Grosstarock is a point-trick game for 3 players played with a 78 card tarot deck with a particular emphasis on the last trick. (It can also be played as a 2-player adaption, which uses a little less skill and more luck.)
The Deal and play are counter-clockwise. The Dealer takes an extra three cards (the Talon) into their hand, and discards an equal number face down, which will count for their at the end. They may never discard an Honour (a King, the I or XXI of Trumps, or the ’Scuse), nor a card that forms part of a declaration (unless necessary). They may only discard trumps if they thereby becomes void in them.
Beginning with the dealer, each player must make any of the following declarations, and be payed for them immediately by the other players.
- ‘Ten Trumps’ is worth 10 points; more may be declared for 5 more each. (E.g., ‘Eleven Trumps’ is 15, ‘Twelve Trumps’ is 20, &c.) It must be stated whether ‘with’ (avec) or ‘without’ (sans) the Pagat.
- ‘Three Matadors’ consists of the three cards of the Trull, for 10 points. ‘Four Matadors’ adds the XX of Trumps for 15, ‘Five Matadors’ the XX and XIX for 20 , &c.
- A ‘Cavalry’ is a set of all four Court Cards in one suit for 10; a ‘Half Cavalry’ is any three Court Cards in one suit plus the ’Scuse for 5, and an ‘Abundant Cavalry’ is all four Courts plus the ’Scuse for 15. The suit (and missing card) must be named.
- ‘Kings’ is all four Kings for 10; ‘Half Kings’ is any three plus the ’Scuse for 5, and ‘Abundant Kings’ is all four Kings plus the ’Scuse. for 15. The missing suit (for Half) must be named.
Eldest leads to the first trick. All must follow in turn with a card of the suit led, if possible; otherwise they must play a Trump; otherwise they may play any card. The player of the highest Trump (if any), or otherwise the highest card of the suit led, wins the trick and places the cards face down in front them. They then leads to the next trick.
The cards rank in the traditional order: In black or ‘straight’ suits, the numerals follow the Courts in descending order; in red or ‘round’ suits, the numerals follow the Courts in ascending order:
♠♣︎ K Q C J 10 9 8 7 6 5 4 3 2 1
♥♦ K Q C J 1 2 3 4 5 6 7 8 9 10
XXI, XX, XIX, ... IV, III, II, I
The ’Scuse is the exception to the obligation to follow suit or trump. It may be played at any time and excuses the player. Instead of being collected with the trick, however, it is taken into the player’s own trick pile and another card from the player’s trick pile is given to the winner of the trick instead. Note that if the player of the ’Scuse takes no tricks, they must surrender it to the winner of that trick. If played to the last trick, the ’Scuse is lost the winner of the trick. The ’Scuse may never be played to the next-to-last trick. On the third-to-last trick, a player who does not have it may demand that it be played. If led to a trick, the player of the ’Scuse names the ‘led suit.’
Any player who loses a King or the Pagat before the last trick pays 5 to each other player; if a player wins a trick with the Pagat (but not a King) before the last trick, both other players pay then 5.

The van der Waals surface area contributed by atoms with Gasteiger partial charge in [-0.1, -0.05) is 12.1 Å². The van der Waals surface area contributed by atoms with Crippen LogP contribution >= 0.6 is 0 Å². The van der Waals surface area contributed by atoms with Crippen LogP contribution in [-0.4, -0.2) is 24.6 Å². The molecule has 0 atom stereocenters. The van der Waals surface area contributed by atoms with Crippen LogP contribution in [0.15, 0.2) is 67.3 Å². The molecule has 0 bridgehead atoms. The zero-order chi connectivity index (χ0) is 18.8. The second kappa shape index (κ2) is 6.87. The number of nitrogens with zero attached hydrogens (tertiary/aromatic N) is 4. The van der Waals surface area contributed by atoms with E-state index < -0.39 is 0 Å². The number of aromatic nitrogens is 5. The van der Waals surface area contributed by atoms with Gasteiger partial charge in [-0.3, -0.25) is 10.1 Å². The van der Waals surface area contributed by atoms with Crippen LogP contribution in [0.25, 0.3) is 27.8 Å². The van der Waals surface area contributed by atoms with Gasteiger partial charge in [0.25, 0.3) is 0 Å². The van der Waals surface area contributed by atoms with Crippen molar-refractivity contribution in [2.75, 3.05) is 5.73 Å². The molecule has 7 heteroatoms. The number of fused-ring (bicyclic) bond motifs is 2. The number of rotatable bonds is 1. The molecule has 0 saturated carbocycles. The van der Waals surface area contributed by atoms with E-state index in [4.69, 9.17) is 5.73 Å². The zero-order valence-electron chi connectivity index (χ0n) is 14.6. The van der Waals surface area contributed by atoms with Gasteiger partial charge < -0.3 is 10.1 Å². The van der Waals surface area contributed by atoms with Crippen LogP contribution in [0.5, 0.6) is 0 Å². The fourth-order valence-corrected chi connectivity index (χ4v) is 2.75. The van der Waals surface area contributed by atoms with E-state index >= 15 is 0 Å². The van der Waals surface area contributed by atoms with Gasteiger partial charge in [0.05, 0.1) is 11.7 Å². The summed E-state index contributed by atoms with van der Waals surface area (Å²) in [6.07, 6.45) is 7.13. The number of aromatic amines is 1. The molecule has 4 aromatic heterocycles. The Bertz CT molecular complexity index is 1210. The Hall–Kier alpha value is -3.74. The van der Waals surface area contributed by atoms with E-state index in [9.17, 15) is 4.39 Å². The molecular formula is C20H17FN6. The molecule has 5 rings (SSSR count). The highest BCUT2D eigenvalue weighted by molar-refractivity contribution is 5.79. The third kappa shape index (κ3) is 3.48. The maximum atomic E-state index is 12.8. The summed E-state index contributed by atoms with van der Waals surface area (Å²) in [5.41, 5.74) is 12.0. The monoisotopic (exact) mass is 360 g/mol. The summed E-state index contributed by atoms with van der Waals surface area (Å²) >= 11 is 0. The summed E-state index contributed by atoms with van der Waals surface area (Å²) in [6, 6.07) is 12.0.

The following feats are then scored for: (N.B. The lower values in parentheses are for when the game is played without Pots.)
- If a player takes all 25 tricks, both others pay them 85 (25), as well as the card points.
- If just one player takes no tricks, each pay them 25. Ultimos and cards are not scored; failed ultimos are.
- If a player takes the last trick with the Pagat or King, they receive 45 (15) from each for a Pagat Ultimo, or 40 (10) for a King.
- Failed Ultimo
- A player who plays a King or Pagat to the last trick but does not win the trick pays the ultimo value to each other player.
- Last Trick
- If none of the above has occurred, the player of the last trick receives 20 (5) from each.
The game is usually played with two pots, a King Pot and a Pagat Pot, which increase the bonuses and penalties associated with the relevant Ultimo cards.
At the start of the game and whenever a pot is empty, each player contributes 20 points to any empty pot.
Before dealing, the Dealer pays 5 to each pot, and moves them to their right.
A player who loses a King or the Pagat also pays 5 to the appropriate pot.
A player who wins or loses a King or Pagat Ultimo receives the contents of the appropriate pot, or doubles it, respectively.
A player who wins a Tout wins the contents of both pots.
At the end of the game, the pots are divided evenly.
Two Player Version
All is as above, except the following.
- One hand is simply left undealt and out of play. The dealer receives 28 cards; the opponent 25.
- There are no pots, and the lower ultimo values are used.
- Misère is not possible, since it would be the same as the other player achieving Tout.
- Rather than being scored with payments throughout, at the end of each hand each player’s score is totaled, and the difference between them is recorded for the player that has the higher total.